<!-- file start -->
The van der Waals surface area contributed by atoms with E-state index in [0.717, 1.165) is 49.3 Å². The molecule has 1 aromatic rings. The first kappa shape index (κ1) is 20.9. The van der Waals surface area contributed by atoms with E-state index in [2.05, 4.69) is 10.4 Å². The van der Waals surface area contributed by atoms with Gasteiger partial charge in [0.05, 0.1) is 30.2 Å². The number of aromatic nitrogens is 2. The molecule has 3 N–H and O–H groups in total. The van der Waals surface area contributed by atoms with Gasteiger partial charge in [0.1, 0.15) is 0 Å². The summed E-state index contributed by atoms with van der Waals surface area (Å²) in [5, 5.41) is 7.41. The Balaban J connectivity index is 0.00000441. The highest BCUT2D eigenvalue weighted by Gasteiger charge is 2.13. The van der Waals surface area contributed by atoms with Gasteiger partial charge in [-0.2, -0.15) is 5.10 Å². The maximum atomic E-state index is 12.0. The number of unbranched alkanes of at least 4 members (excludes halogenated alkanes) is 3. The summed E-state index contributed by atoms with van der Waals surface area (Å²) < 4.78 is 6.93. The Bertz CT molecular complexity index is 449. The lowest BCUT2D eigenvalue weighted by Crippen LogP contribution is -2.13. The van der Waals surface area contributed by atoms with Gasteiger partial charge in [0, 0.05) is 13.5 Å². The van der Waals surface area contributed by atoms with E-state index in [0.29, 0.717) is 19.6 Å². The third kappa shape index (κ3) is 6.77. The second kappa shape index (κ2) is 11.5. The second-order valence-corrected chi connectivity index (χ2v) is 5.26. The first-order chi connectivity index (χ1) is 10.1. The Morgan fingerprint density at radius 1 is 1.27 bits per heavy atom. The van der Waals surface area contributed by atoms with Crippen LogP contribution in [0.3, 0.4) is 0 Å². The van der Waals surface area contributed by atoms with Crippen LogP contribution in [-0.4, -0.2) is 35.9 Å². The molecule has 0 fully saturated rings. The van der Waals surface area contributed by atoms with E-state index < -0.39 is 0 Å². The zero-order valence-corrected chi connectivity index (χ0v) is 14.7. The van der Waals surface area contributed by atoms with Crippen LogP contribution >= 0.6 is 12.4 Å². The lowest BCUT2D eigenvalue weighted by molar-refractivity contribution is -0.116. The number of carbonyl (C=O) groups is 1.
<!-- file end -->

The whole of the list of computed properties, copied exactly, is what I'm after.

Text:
The van der Waals surface area contributed by atoms with E-state index in [0.717, 1.165) is 49.3 Å². The molecule has 1 aromatic rings. The first kappa shape index (κ1) is 20.9. The van der Waals surface area contributed by atoms with E-state index in [2.05, 4.69) is 10.4 Å². The van der Waals surface area contributed by atoms with Gasteiger partial charge in [0.05, 0.1) is 30.2 Å². The number of aromatic nitrogens is 2. The molecule has 3 N–H and O–H groups in total. The van der Waals surface area contributed by atoms with Gasteiger partial charge in [0.1, 0.15) is 0 Å². The summed E-state index contributed by atoms with van der Waals surface area (Å²) in [5, 5.41) is 7.41. The Balaban J connectivity index is 0.00000441. The highest BCUT2D eigenvalue weighted by Gasteiger charge is 2.13. The van der Waals surface area contributed by atoms with Gasteiger partial charge in [-0.2, -0.15) is 5.10 Å². The maximum atomic E-state index is 12.0. The number of unbranched alkanes of at least 4 members (excludes halogenated alkanes) is 3. The summed E-state index contributed by atoms with van der Waals surface area (Å²) < 4.78 is 6.93. The Bertz CT molecular complexity index is 449. The lowest BCUT2D eigenvalue weighted by Crippen LogP contribution is -2.13. The van der Waals surface area contributed by atoms with Gasteiger partial charge in [0, 0.05) is 13.5 Å². The van der Waals surface area contributed by atoms with E-state index in [0.29, 0.717) is 19.6 Å². The third kappa shape index (κ3) is 6.77. The second kappa shape index (κ2) is 11.5. The second-order valence-corrected chi connectivity index (χ2v) is 5.26. The first-order chi connectivity index (χ1) is 10.1. The Morgan fingerprint density at radius 1 is 1.27 bits per heavy atom. The van der Waals surface area contributed by atoms with Crippen LogP contribution in [0.3, 0.4) is 0 Å². The van der Waals surface area contributed by atoms with Crippen LogP contribution in [-0.4, -0.2) is 35.9 Å². The molecule has 0 fully saturated rings. The van der Waals surface area contributed by atoms with E-state index < -0.39 is 0 Å². The zero-order valence-corrected chi connectivity index (χ0v) is 14.7. The van der Waals surface area contributed by atoms with Crippen LogP contribution >= 0.6 is 12.4 Å². The lowest BCUT2D eigenvalue weighted by molar-refractivity contribution is -0.116. The number of carbonyl (C=O) groups is 1.